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|Format: DRM Protected ePub|
Vendor: Moody Publishers
Publication Date: 2015
When a low-income person asks your church for help, what do you do next?
God is extraordinarily generous, and our churches should be, too. Because poverty is complex, however, helping low-income people often requires going beyond meeting their material needs to holistically addressing the roots of their poverty.
But on a practical level, how do you move forward in walking with someone who approaches your church for financial help?
From the authors of When Helping Hurts comes Helping Without Hurting in Church Benevolence, a guidebook for church staff, deacons, or volunteers who work with low-income people.
Short and to the point, this tool provides foundational principles for poverty alleviation and then addresses practical matters, like:
- How to structure and focus your benevolence work
- How to respond to immediate needs while pursuing long-term solutions
- How to mobilize your church to walk with low-income people
With practical stories, forms, and tools for churches to use, Helping Without Hurting in Church Benevolence is an all-in-one guide for church leaders and laypeople who want to help the poor in ways that lead to lasting change.
DR. BRIAN FIKKERT is the Founder and Executive Director of the Chalmers Center at Covenant College, as well as a Professor of Economics and Community Development at Covenant College.
mattparks35Joplin, MOAge: 18-24Gender: male5 Stars Out Of 5A Must Read For Everyone in Church LeadershipOctober 4, 2017mattparks35Joplin, MOAge: 18-24Gender: maleQuality: 5Value: 5Meets Expectations: 5Helping Without Hurting in Church Benevolence is a must read for everyone in church leadership, especially deacons. This book is a practical guide for churches to create benevolence policies that not only help meet the physical needs of low-income people but also their spiritual and communal needs. Framing the issue of poverty as a lack of relationship between God, self, others, and creation rather than lack of material resources dramatically changes how a church should approach giving to those in need. The authors assert that godly stewardship requires that churches make wise decisions with their resources by giving people a hand up rather than always offering a hand out. This resource not only provides a theological framework, but it also contains many helpful forms as well as real-life examples. This book is required reading for every deacon at our church. It is a very helpful guide to truly help those in need. I received this book free from the publisher as part of a reviewing program in exchange for an honest review.
Joy5 Stars Out Of 5Helping Without Hurting in Church Benevolence: A Practical Gide to Walking with Low-Income PeopleOctober 28, 2016JoyQuality: 5Value: 5Meets Expectations: 5This is an excellent book. As soon as I had read it, I shared it with a church member friend who is extremely active in helping everyone she comes in contact with and has just been elected to a position of leadership in the Women's Missionary Union in my church. I thought she would find it very useful in her service to the church and others.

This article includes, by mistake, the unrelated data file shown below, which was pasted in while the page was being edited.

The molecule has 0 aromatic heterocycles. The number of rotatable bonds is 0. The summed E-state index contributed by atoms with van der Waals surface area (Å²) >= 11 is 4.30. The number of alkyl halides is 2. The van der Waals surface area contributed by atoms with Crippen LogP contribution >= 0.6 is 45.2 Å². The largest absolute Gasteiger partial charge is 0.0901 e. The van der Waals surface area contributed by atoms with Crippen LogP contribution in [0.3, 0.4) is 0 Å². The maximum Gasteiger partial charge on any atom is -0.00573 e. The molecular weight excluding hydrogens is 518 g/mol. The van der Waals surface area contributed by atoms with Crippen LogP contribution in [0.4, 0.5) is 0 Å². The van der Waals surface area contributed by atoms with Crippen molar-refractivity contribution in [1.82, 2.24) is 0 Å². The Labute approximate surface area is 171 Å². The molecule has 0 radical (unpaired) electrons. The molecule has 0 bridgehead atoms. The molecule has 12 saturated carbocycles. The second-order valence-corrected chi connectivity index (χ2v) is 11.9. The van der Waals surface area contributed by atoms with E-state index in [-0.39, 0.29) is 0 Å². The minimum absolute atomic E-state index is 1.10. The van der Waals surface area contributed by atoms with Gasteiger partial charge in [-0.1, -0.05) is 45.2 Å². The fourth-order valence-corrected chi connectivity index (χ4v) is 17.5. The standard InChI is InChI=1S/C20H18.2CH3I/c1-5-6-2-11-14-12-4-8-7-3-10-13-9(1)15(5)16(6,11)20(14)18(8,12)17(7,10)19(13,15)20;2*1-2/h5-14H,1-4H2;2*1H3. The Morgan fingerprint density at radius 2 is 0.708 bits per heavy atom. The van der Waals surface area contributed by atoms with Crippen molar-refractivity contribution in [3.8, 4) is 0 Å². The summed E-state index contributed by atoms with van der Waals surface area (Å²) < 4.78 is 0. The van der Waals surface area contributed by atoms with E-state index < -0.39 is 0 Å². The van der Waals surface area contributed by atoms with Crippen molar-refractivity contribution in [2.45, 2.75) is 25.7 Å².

Brianna5 Stars Out Of 5Book Review: Helping Without Hurting in Church BenevolenceSeptember 4, 2016BriannaQuality: 5Value: 5Meets Expectations: 5I chose to read Helping Without Hurting in Church Benevolence because I am aware that there are specific skills and wisdom needed for effectively helping low-income people. Authors Steve Corbett and Brian Fikkert did not disappoint in providing a concise but thorough guide for benevolence work.
Corbett and Fikkert open Helping Without Hurting in Church Benevolence by discussing the foundational forces that contribute to poverty: individual behaviors, abusive or exploitive people, oppressive systems, and demonic forces. I especially appreciated that Corbett and Fikkert addressed the role of demonic forces, as our society tends to avoid discussion about spiritual warfare and the power of demonic spirits. Corbett and Fikkert are also frank about the realities of frustration, weariness, and ongoing efforts of benevolence work, but recommend practices to reduce these symptoms of burn-out.
Readers learn the differences between relief, rehabilitation, and development and are encouraged to utilize two questions when determining the appropriate response to a request for assistance. Helping Without Hurting in Church Benevolence includes many resources, examples, and stories to illustrate principles. The last chapter in the book also includes training scenarios and questions that address several situations that might arise in church benevolence.
I think Helping Without Hurting in Church Benevolence provides a much needed guide to assist churches in developing a benevolence program that has long-term effectiveness and sustainability. I would suggest Helping Without Hurting in Church Benevolence to any churches or organizations that are starting a benevolence program, or persons who are receiving requests for assistance.
Disclaimer: I received a free copy of this book from the publisher in exchange for an honest review. The opinions I have expressed are my own.
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